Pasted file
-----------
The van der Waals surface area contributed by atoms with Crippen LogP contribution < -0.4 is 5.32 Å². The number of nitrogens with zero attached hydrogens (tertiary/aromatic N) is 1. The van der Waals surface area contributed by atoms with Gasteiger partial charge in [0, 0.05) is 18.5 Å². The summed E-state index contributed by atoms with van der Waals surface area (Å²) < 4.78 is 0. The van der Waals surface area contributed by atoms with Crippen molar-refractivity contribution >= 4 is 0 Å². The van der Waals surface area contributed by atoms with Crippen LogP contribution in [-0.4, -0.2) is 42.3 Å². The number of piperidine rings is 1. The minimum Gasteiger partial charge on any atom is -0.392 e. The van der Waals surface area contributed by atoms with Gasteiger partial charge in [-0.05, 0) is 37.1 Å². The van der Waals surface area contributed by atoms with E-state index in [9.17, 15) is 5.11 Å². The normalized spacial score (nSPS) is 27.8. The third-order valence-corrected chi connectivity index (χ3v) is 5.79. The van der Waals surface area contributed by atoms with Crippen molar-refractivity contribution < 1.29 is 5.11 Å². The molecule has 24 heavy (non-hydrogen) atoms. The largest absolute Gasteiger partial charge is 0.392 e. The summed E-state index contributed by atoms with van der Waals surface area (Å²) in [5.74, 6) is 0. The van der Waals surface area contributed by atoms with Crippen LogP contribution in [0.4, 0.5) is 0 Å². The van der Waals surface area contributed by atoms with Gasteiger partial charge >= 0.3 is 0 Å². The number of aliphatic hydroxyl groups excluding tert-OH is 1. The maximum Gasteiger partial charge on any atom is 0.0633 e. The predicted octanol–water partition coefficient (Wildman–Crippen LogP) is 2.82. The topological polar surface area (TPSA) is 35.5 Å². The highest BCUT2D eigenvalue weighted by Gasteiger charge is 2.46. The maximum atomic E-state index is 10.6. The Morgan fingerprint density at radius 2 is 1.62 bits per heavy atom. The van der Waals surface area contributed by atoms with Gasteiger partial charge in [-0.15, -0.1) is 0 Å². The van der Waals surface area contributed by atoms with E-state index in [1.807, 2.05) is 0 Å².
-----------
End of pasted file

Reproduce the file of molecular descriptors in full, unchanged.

The van der Waals surface area contributed by atoms with Crippen LogP contribution < -0.4 is 5.32 Å². The number of nitrogens with zero attached hydrogens (tertiary/aromatic N) is 1. The van der Waals surface area contributed by atoms with Gasteiger partial charge in [0, 0.05) is 18.5 Å². The summed E-state index contributed by atoms with van der Waals surface area (Å²) < 4.78 is 0. The van der Waals surface area contributed by atoms with Crippen molar-refractivity contribution >= 4 is 0 Å². The van der Waals surface area contributed by atoms with Crippen LogP contribution in [-0.4, -0.2) is 42.3 Å². The number of piperidine rings is 1. The minimum Gasteiger partial charge on any atom is -0.392 e. The van der Waals surface area contributed by atoms with Gasteiger partial charge in [-0.05, 0) is 37.1 Å². The van der Waals surface area contributed by atoms with E-state index in [9.17, 15) is 5.11 Å². The normalized spacial score (nSPS) is 27.8. The third-order valence-corrected chi connectivity index (χ3v) is 5.79. The van der Waals surface area contributed by atoms with Crippen molar-refractivity contribution < 1.29 is 5.11 Å². The molecule has 24 heavy (non-hydrogen) atoms. The largest absolute Gasteiger partial charge is 0.392 e. The summed E-state index contributed by atoms with van der Waals surface area (Å²) in [5.74, 6) is 0. The van der Waals surface area contributed by atoms with Crippen LogP contribution in [0.4, 0.5) is 0 Å². The van der Waals surface area contributed by atoms with Gasteiger partial charge >= 0.3 is 0 Å². The number of aliphatic hydroxyl groups excluding tert-OH is 1. The maximum Gasteiger partial charge on any atom is 0.0633 e. The predicted octanol–water partition coefficient (Wildman–Crippen LogP) is 2.82. The topological polar surface area (TPSA) is 35.5 Å². The highest BCUT2D eigenvalue weighted by Gasteiger charge is 2.46. The maximum atomic E-state index is 10.6. The Morgan fingerprint density at radius 2 is 1.62 bits per heavy atom. The van der Waals surface area contributed by atoms with Gasteiger partial charge in [-0.15, -0.1) is 0 Å². The van der Waals surface area contributed by atoms with E-state index in [1.807, 2.05) is 0 Å².